Related Staff : Schuldenfrei, Eric H.
Student: Sing Ha
Supervisor: Dr. Eric H. Schuldenfrei
‘If you turn round suddenly, as in the children’s game “Mother, may I?’ they will freeze, looking innocent, as if they hadn’t budged; here, on the left, are things themselves; there, on the right, is the free society of speaking, thinking subjects, values and of signs. Everything happens in the middle, everything passes between the two, everything happens by way of mediation, translation and networks, but this space does not exist, it has no place. It is the unthinkable, the unconscious of the moderns.’ (Latour, 1993)
The world should no longer be seen as a puzzle of nation states across solid Euclidian surfaces, clearly demarcated by borderlines which are stable and static. Political surfaces, instead, are fractured into discrete splinters forming a multiplicity of extraterritorial zones (Franke, et al., 2003) – oftentimes created by declaration of ‘states of emergency’ or states of exception through national or international laws.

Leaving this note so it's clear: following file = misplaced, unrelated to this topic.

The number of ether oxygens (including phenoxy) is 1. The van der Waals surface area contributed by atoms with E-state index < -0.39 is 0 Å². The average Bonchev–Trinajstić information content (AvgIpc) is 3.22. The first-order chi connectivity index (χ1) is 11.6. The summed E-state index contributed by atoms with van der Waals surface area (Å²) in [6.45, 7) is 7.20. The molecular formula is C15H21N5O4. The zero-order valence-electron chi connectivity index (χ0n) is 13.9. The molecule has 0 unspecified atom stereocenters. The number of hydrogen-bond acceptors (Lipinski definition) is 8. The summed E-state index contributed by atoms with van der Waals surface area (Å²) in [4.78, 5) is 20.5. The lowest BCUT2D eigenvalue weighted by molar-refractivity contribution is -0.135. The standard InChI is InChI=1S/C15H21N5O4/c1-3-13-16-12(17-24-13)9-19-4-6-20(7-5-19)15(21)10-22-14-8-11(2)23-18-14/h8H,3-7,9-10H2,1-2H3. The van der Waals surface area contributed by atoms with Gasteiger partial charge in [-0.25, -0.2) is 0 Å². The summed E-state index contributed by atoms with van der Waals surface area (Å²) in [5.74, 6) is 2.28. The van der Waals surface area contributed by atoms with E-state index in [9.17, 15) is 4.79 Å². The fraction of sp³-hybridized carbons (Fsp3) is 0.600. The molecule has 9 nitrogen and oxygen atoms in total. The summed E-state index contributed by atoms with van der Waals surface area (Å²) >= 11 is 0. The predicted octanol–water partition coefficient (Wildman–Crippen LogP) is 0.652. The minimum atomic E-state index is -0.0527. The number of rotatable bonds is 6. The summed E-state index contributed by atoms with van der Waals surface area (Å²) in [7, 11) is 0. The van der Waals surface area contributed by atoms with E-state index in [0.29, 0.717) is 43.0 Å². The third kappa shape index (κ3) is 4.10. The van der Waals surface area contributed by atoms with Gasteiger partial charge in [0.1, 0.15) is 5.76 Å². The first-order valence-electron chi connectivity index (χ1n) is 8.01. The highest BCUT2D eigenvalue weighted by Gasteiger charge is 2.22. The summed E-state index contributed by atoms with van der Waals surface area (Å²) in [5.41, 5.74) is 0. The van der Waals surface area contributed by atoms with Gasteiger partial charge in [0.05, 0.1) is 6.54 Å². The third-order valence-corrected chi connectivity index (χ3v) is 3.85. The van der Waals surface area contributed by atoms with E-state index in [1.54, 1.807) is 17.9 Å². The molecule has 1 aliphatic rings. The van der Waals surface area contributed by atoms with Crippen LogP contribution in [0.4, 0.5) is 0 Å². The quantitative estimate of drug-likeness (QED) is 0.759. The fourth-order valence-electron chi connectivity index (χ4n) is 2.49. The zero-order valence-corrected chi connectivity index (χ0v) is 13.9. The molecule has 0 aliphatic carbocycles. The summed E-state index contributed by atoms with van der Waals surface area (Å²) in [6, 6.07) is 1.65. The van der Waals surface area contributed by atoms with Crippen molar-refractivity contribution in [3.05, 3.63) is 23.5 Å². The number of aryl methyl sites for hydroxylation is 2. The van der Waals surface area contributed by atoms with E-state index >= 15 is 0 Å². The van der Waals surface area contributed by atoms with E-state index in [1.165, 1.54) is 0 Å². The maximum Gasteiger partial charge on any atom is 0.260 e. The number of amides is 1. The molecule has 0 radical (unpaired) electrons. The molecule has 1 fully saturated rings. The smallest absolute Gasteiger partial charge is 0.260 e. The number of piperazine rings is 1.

Colonization and World Wars, on the other hand created territorial disputes. Because of the ambiguity created by treaties, these disputes intensify or subside according to the linkages among the nations. Their ‘nature’ is however left intact. These ruptures on the global political map, rich in resource of sun, water, food, and energy, are indeed gems to be discovered.
The ideology of ‘state of exception’ could possibly be applied, not to legalize the illegal, but to include the excluded. A mechanism of power is to be investigated to form an agreed apparatus which is not hindered by irregular and inadequate extension of the network of either nation state. This disciplinary machine can therefore eliminate confusion and establish calculated distributions.